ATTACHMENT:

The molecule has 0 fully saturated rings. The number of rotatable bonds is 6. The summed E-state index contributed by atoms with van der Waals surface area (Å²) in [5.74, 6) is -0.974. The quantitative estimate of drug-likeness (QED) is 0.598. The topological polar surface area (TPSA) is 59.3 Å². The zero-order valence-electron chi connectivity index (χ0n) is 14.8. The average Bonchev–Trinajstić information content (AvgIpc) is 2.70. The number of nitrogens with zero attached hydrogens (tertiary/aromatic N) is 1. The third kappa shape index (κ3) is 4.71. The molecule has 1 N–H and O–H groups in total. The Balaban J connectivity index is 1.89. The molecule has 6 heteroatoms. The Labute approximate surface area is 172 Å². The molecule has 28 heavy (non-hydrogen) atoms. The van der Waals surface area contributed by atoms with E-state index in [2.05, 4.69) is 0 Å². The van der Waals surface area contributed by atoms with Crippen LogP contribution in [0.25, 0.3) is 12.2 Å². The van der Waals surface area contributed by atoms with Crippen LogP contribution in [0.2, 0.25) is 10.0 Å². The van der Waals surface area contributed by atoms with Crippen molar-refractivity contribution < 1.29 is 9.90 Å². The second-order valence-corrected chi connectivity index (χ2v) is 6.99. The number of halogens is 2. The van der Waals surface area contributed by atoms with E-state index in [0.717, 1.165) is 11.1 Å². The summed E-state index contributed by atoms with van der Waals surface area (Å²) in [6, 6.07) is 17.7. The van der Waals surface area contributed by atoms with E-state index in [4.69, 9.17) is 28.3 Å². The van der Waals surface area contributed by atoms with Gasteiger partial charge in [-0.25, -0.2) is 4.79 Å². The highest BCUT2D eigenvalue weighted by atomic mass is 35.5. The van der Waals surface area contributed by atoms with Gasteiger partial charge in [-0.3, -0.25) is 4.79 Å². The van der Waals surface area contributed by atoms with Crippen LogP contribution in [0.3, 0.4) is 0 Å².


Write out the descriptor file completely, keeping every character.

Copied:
The molecule has 0 fully saturated rings. The number of rotatable bonds is 6. The summed E-state index contributed by atoms with van der Waals surface area (Å²) in [5.74, 6) is -0.974. The quantitative estimate of drug-likeness (QED) is 0.598. The topological polar surface area (TPSA) is 59.3 Å². The zero-order valence-electron chi connectivity index (χ0n) is 14.8. The average Bonchev–Trinajstić information content (AvgIpc) is 2.70. The number of nitrogens with zero attached hydrogens (tertiary/aromatic N) is 1. The third kappa shape index (κ3) is 4.71. The molecule has 1 N–H and O–H groups in total. The Balaban J connectivity index is 1.89. The molecule has 6 heteroatoms. The Labute approximate surface area is 172 Å². The molecule has 28 heavy (non-hydrogen) atoms. The van der Waals surface area contributed by atoms with E-state index in [2.05, 4.69) is 0 Å². The van der Waals surface area contributed by atoms with Crippen LogP contribution in [0.25, 0.3) is 12.2 Å². The van der Waals surface area contributed by atoms with Crippen LogP contribution in [0.2, 0.25) is 10.0 Å². The van der Waals surface area contributed by atoms with Crippen molar-refractivity contribution < 1.29 is 9.90 Å². The second-order valence-corrected chi connectivity index (χ2v) is 6.99. The number of halogens is 2. The van der Waals surface area contributed by atoms with E-state index in [0.717, 1.165) is 11.1 Å². The summed E-state index contributed by atoms with van der Waals surface area (Å²) in [6, 6.07) is 17.7. The van der Waals surface area contributed by atoms with E-state index in [4.69, 9.17) is 28.3 Å². The van der Waals surface area contributed by atoms with Gasteiger partial charge in [-0.25, -0.2) is 4.79 Å². The highest BCUT2D eigenvalue weighted by atomic mass is 35.5. The van der Waals surface area contributed by atoms with Gasteiger partial charge in [-0.3, -0.25) is 4.79 Å². The van der Waals surface area contributed by atoms with Crippen LogP contribution in [0.3, 0.4) is 0 Å².